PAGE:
BRIEF SUMMARY OF THE INVENTION

According to the preferred embodiments, an apparatus and method is described for creating a real-time class package to class archive file mapping index that improves the performance of a class loader to load needed classes in an object oriented programming environment. In preferred embodiments, the class loader includes a mapping mechanism that creates and updates a class package to file archive mapping index in response to requests for a class from an application program. In preferred embodiments, the mapping mechanism optimizes access to the file archive index. In a preferred embodiment, when the mapping mechanism finds an entry in the file archive mapping index for the package, but the class is not found, the class path is searched beginning after the last file archive listed in the index to optimize the search. In other embodiments, the class loader includes a large package list that is used to further optimize access to the archive index.

While the preferred embodiments described herein are directed to the Java programming environment and the JAR archive file, the claimed embodiments herein expressly include other objected oriented programming environments with their associated archive files.

The foregoing and other features and advantages of the invention will be apparent from the following more particular description of preferred embodiments of the invention, as illustrated in the accompanying drawings.

BRIEF DESCRIPTION OF THE SEVERAL VIEWS OF THE DRAWING(S)

The preferred embodiments of the present invention will hereinafter be described in conjunction with the appended drawings, where like designations denote like elements, and:

FIG. 1 is a block diagram of an apparatus in accordance with a preferred embodiment of the present invention;

FIG. 2 is a block diagram that represents a collection of JAR files;

FIG. 3 is a block diagram that represents the collection of JAR files shown in FIG. 2 that shows their class relationship and the class path;

FIG. 4 is a flow diagram of a method for searching for classes in a class path having archive files in accordance with the prior art;

FIG. 5 is a block diagram showing a package to JAR index according to the prior art;

FIG. 6 is a block diagram showing a package to JAR index according to the preferred embodiments;

FIG. 7 shows a method flow diagram for optimizing access to the JAR mapping index using a large package list in accordance with preferred embodiments;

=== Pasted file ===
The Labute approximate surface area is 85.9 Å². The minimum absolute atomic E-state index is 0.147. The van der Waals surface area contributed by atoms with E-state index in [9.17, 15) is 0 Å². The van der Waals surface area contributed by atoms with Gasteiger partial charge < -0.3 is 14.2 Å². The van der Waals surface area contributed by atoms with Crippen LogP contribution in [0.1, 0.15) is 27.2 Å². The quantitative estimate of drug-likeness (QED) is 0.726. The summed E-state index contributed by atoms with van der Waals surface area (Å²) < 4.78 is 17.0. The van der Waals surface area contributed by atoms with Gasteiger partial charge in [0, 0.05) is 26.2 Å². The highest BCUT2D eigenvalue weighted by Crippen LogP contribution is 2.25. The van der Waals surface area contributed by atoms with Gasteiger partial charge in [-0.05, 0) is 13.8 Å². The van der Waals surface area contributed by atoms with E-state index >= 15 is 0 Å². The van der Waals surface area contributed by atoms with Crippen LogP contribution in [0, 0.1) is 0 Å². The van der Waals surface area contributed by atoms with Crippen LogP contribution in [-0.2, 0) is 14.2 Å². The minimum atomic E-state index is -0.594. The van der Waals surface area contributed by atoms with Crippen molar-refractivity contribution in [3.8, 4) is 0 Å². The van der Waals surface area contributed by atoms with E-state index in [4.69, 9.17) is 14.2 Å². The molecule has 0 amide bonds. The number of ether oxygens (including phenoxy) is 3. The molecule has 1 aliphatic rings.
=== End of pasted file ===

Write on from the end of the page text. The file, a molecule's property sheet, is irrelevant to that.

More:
FIG. 8 shows a method flow diagram for creating a real-time package to JAR mapping index in accordance with preferred embodiments;

FIG. 9 is a block diagram showing a package to JAR index according to the preferred embodiments; and

FIG. 10 is a block diagram showing a package to JAR index according to the preferred embodiments.

DETAILED DESCRIPTION OF THE INVENTION

The present invention relates to class archive files for object oriented programming languages, such as Java. For those who are not familiar with object oriented programming concepts or the Java programming language, the brief overview below provides background information that will help the reader to understand the present invention.

1. Overview

Object Oriented Technology v. Procedural Technology

Object oriented programming is a method of program implementation in which programs are organized as cooperative collections of objects, each of which represents an instance of some class, and whose classes are all members of a hierarchy of classes united via inheritance relationships. Object oriented programming differs from standard procedural programming in that it uses objects, not algorithms, as the fundamental building blocks for creating computer programs. This difference stems from the fact that the design focus of object oriented programming technology is wholly different than that of procedural programming technology.

The focus of procedural-based design is on the overall process used to solve the problem; whereas the focus of object oriented design is on casting the problem as a set of autonomous entities that can work together to provide a solution. The autonomous entities of object oriented technology are, of course, objects. Object oriented technology is significantly different from procedural technology because problems are broken down into sets of cooperating objects instead of into hierarchies of nested computer programs or procedures.

Thus, a pure object oriented program is made up of code entities called objects. Each object is an identifiable, encapsulated piece of code and data that provides one or more services when requested by a client. Conceptually, an object has two parts, an external object interface and internal object implementation. In particular, all object implementation functions are encapsulated by the object interface such that other objects must communicate with that object through its object interface. The only way to retrieve, process or otherwise operate on the object is through the methods defined on the object. This protects the internal data portion of the object from outside tampering. Additionally, because outside objects have no access to the internal implementation, that internal implementation can change without affecting other aspects of the program.

Java Programming Language

Java is a modern object oriented programming language designed by Sun Microsystems that has grown in popularity in recent years. Java offers many features and advantages that makes it a desirable programming language to use. First, Java is specifically designed to create small application programs, commonly called “applets,” that can reside on the network in centralized servers, and which are delivered to the client machine only when needed. Second, Java is completely platform independent. A Java program can be written once and can then run on any type of platform that contains a Java Virtual Machine (JVM). The JVM model is supported by most computer vendors, thereby allowing a software vendor to have access to hardware and software systems produced by many different companies. Finally, Java is an object oriented language, meaning that software written in Java can take advantage of the benefits of object oriented programming techniques.